February 18, 2018
Amanda Noll has created two awesome fun reads. In I Need My Monster, Ethan wonders how he will sleep without his monster. Substitute monsters arrive, but they don’t have all of the traits that Gabe, his monster, has. Hey, That’s My Monster, Ethan has a bigger dilemma – his sister won’t go to sleep and his monster plans to camp out in her room. Emma doesn’t seem to be rattled by the visiting monsters. She giggles. She plays. She is not sleeping. Howard McWilliam brings the monsters to life in a fun, not scary, delightful tale of childhood bedtimes.
View the book trailer:
Storyline graciously reads both books. Click on the title to show your students. I Need My Monster. Hey, That’s My Monster.
Savorings for both books:
- Kid perspective
- Vivid verbs
- Power of 3
- Story tension
- Every day happening
February 13, 2018
by Alisha Vimawala
Growing up, I learned about the nine planets in our solar system. Pluto was the farthest. In 2006, new discoveries changed this notion.
As you read All My Friends Are Planets, you are engaged in a conversations with Pluto. It explains how it changed from being a planet in the solar system to the classification of a dwarf planet in the Kuiper Belt. It feels alone, describing the other planets in the solar system. It is
I’m not a scientist at heart, but I love the wonderment of space. This lighthearted conversation explains the differences of Pluto for children to understand. It’s a great springboard into further research. The author nudges her readers to investigate more on the subject and lists possible sites to begin in the back of the book. Alisha Vimawala also has a drawing contest of a future planet. Genius!
Savorings for All My Friends are Planets:
- First Person Narrative – talks to the reader
- Informational Narrative
- Scientific Characteristics – same/ different
- Power of 3
Scholastic book order
November 10, 2017
I was perusing through my Thanksgiving books and came across Turk and Runt. The book is hilarious. Lots of play on words and voices. Lisa Wheeler did an incredible job of thinking like a turkey in pursuit. Just had to mention it. Click on this link for more mini-lesson ideas.
For a video of the book, click here.
October 20, 2014
Kids wonder what happens when teachers get together. They pass by the room with the sign Teachers’ Lounge and try to peek. Jerry Pallotta portrays adventurous activities for teacher relief in What I Saw in the Teachers’ Lounge. Wouldn’t it be fun to walk through the forest during lunch time? As I reread the book, I noticed Howard McWilliam gave some clues from the paintings on the wall. Several match the adventures the teachers have.
After reading the book, kids could draw and write what might be happening in the teachers’ lounge. It would be fun to hear what they think.
Below is a video of the book, narrated by a student. The quality is good. It definitely gives you a preview of the book.
Savorings for reading and in writing for What I Saw in the Teachers’ Lounge:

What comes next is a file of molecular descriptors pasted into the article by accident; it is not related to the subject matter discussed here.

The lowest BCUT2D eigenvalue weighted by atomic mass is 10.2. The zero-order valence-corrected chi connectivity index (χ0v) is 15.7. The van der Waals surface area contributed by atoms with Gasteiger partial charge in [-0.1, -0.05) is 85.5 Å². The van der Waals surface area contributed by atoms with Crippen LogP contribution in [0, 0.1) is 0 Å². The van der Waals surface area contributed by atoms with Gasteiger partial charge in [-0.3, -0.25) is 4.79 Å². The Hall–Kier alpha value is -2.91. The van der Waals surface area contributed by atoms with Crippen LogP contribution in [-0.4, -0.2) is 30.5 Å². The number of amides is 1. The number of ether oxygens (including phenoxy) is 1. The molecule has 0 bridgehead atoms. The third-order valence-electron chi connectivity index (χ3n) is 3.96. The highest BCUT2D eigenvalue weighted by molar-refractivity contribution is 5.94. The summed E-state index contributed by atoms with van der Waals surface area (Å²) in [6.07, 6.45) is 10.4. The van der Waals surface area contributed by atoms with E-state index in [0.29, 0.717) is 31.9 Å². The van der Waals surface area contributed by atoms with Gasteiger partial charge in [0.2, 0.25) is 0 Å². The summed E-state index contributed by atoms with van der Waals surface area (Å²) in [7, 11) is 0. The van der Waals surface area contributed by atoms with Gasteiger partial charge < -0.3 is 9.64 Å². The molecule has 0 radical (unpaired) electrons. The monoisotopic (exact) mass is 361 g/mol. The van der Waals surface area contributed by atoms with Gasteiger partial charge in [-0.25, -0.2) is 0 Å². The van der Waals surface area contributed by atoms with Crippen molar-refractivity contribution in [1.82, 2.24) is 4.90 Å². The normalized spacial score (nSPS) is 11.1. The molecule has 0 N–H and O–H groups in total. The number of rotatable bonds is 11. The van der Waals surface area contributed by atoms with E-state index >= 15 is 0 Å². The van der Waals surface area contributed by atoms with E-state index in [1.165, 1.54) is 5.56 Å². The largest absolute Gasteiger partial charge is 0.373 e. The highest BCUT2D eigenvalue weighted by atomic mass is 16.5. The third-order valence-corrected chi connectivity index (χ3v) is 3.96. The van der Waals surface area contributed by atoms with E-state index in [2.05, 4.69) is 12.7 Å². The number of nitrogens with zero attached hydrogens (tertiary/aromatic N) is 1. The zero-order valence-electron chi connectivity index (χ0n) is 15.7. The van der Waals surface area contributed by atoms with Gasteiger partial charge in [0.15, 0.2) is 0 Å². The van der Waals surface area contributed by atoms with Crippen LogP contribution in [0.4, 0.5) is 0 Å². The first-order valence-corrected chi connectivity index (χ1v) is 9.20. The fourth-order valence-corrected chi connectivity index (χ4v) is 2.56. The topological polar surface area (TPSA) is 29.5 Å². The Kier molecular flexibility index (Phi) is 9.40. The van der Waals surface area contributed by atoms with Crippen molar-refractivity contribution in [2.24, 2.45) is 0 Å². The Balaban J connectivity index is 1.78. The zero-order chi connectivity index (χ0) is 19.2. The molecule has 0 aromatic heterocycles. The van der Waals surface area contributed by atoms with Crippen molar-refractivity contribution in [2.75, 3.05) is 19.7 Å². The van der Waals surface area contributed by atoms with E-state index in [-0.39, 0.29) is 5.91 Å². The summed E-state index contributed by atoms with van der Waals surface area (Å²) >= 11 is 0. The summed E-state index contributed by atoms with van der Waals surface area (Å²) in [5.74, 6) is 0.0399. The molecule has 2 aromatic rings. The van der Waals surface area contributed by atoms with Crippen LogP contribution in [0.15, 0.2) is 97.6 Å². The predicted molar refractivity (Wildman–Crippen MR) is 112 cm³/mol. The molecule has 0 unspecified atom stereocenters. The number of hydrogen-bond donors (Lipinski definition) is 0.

- Wonderment – what is happening?
- Interjection – Yikes
- Sentence Structure – simple text as well as complex sentences with clauses
- Plural possessive
- Magic of 3
August 22, 2011
The Bookshop Dog intrigues me. I found the book at a used bookstore. It’s not new (copyright 1996), but new to me. Cynthia Rylant is not only the author but also the illustrator. As I read the book, I kept wondering where she got the idea for the book. A dog-lover will relate to this book.
A young lady takes her dog everywhere, even to work. She owned a bookstore and name it after her dog, Martha Jane’s bookshop. Her customers loved the dog and business was flourishing.
A dilemma arises when the lady has to go to the hospital. Several customers wanted to keep Martha. It was Martha who chose her handler – one man who visited the bookshop weekly. I think this book is a great example of how a decision creates the problem in the story.
Savorings for reading and in writing for The Bookshop Dog:
- Play on words
- Magic of 3 – postman, policeman, band director
- Problem/ Solution
- Character traits
July 26, 2011
Today my children heard “Thank you” so many times they were humbled.
Today our family served an evening meal to a homeless shelter in our community. We cooked with fellow church friends and then delivered the meal to the home that serviced 25 people. We were created cheerfully and then set up the food line. My kids were not exactly excited about going. “What will the people be like? What are we to do?” They were nervous and felt uncomfortable. They changed.
Today my children learned homeless people are real, are normal, are like them. The clients interacted with us and asked the kids about school. They wanted to know if they were enjoying summer. The men and women shared about their work activities or family. They interacted.
Today we heard, “Oh thank you for the food.” We responded kindly and shared we were glad to do it. “We really appreciate your kindness.” We responded with letting them know others had helped us in our time of need. “Thank you so much.” My children smiled and offered more. They responded.
Today my children said “Thank you” to me as we headed home.